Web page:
- Aircraft wiring system maintenance has come a long way in the last 20 years.
- Operators must now have Instructions for Continued Airworthiness (ICA) for the aircraft wiring system.
- The FAA has established several supporting Advisory Circulars (ACs) to assist in the development of ICAs.
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Aircraft are delicate creatures. They can be very finicky when not treated right and the design of an aircraft can only go so far to ensuring that the aircraft has a long, successful life. Without a doubt, many of Lectromec’s articles address the design and manufacturing phases of an aircraft’s life. As highlighted in the last article, technological and engineering hurdles must be overcome for aircraft electrical wiring interconnect system (EWIS) to achieving a fault-free life.
While that last article looked at the degradation elements around wiring and where the industry must improve upon, here we look at the last 95% of an aircraft life: operation and maintenance. In this, we review the regulatory requirements around EWIS instructions for continued airworthiness (ICA) and some of the resources that can be used to ensure a smooth certification process for your wiring system.
instructions for continued airworthiness are a fundamental part of aircraft design. Most operators expect to use an aircraft for more than 20 years and it is expected that maintenance procedures for these vehicles are well-established. For operators, understanding the required routine maintenance is part of the original cost calculation and scheduling needs for the organization.
While most aircraft systems had ICAs, until 2007, there was no specific regulation requiring wiring system ICAs. The industry/government push for the creation of these regulations was the output from the Aging Transport Systems Rulemaking Advisory Committee. In particular, working group #9 of the ATSRAC was tasked to provide recommendations and develop guidance for enhanced maintenance criteria for systems and recommend wire systems instructions for continued airworthiness.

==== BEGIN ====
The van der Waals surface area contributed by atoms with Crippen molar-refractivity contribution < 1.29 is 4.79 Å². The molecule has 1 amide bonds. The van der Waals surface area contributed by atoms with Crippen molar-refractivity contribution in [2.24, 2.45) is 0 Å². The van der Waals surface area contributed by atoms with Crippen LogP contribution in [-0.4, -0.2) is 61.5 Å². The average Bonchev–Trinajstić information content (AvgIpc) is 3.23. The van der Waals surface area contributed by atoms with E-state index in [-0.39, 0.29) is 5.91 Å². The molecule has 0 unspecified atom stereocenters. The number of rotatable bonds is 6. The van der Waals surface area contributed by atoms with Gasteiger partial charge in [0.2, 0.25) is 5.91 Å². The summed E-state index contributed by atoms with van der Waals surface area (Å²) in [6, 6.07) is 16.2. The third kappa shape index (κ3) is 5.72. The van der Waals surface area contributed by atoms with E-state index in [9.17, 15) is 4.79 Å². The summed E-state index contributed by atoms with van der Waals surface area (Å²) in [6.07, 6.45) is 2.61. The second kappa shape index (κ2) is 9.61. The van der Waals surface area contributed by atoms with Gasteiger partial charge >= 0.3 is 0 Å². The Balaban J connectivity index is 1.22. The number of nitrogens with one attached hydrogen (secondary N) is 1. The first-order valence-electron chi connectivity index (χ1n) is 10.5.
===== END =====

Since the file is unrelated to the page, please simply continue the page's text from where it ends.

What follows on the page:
The work of the ATSRAC working groups informed the FAA and EASA’s final decision on the EWIS regulations. After years of work, the regulation pushing for specific instructions for the wiring system instructions for continued airworthiness came out in 2007. The ICA regulation was part of the overarching EWIS regulations captured in the 25.1700 series regulations. Specifically, regulation 25.1729 states:
“The applicant must prepare Instructions for Continued Airworthiness applicable to EWIS in accordance with Appendix H sections H25.4 and H25.5 to this part that are approved by the FAA”.
Like many regulations, this one leaves much to the imagination. A first read of this regulation would lead anyone to generate dozens of questions and feel a sense of uncertainty as to what might be necessary to satisfy a regulator’s expectations.
Thankfully, the FAA released an advisory circular (AC) along with the regulations. Captured in advisory circular 120-102A, “Incorporation of Electrical Wiring Interconnect Systems Instructions for Continued Airworthiness into an Operator’s Maintenance Program”, in AC25.1701-1, and lastly in AC25 – 27A “Development of Transport Category Airplanes Electrical Wiring Interconnect Systems Instructions for Continued Airworthiness Using Enhanced Zonal Analysis Procedure”.
It is these three documents that coordinate the framework in which EWIS ICA can be created. As identified in this Lectromec article, the starting point for this work is to identify the specific zones within the aircraft, evaluate the environmental conditions within the zone, identify the components and systems within the zone and use that as a set of input data for the flowcharts provided in AC 25-27A.
Beyond this, the additional documents provide additional factors for review and integration with the overall maintenance/ICA framework.
What to Evaluate
Often there are a wide variety of configurations for single aircraft. As specified in AC 120-102, the instructions for continued airworthiness are required for a representative aircraft according to regulation 26.11. Specifically, the advisory circular provides this guidance:
“a. TCH. The TCH is required to develop EWIS ICA for the “representative airplane” in accordance with § 26.11(b). The purpose was to ensure that all variations of EWIS used in production were reviewed and appropriate ICA were developed. These EWIS ICA were developed in accordance with H25.5(a)(1) and (b), in effect on December 10, 2007 for each affected type design. The TCH submits those ICA for review and approval by the FAA Oversight Office.”
To fill in what is required in 26.11(b), we have the following:
“…For purposes of this section, the “representative airplane” is the configuration of each model series airplane that incorporates all variations of EWIS used in production on that series airplane, and all TC-holder-designed modifications mandated by airworthiness directive as of the effective date of this rule. Each person specified in paragraph (d) of this section must also review any fuel tank system ICA developed by that person to comply with SFAR 88 to ensure compatibility with the EWIS ICA, including minimizing redundant requirements.”
This is a starting point for the elements informing and impacting EWIS ICAs. In the next article, Lectromec will continue to expand on these areas and the associated impact.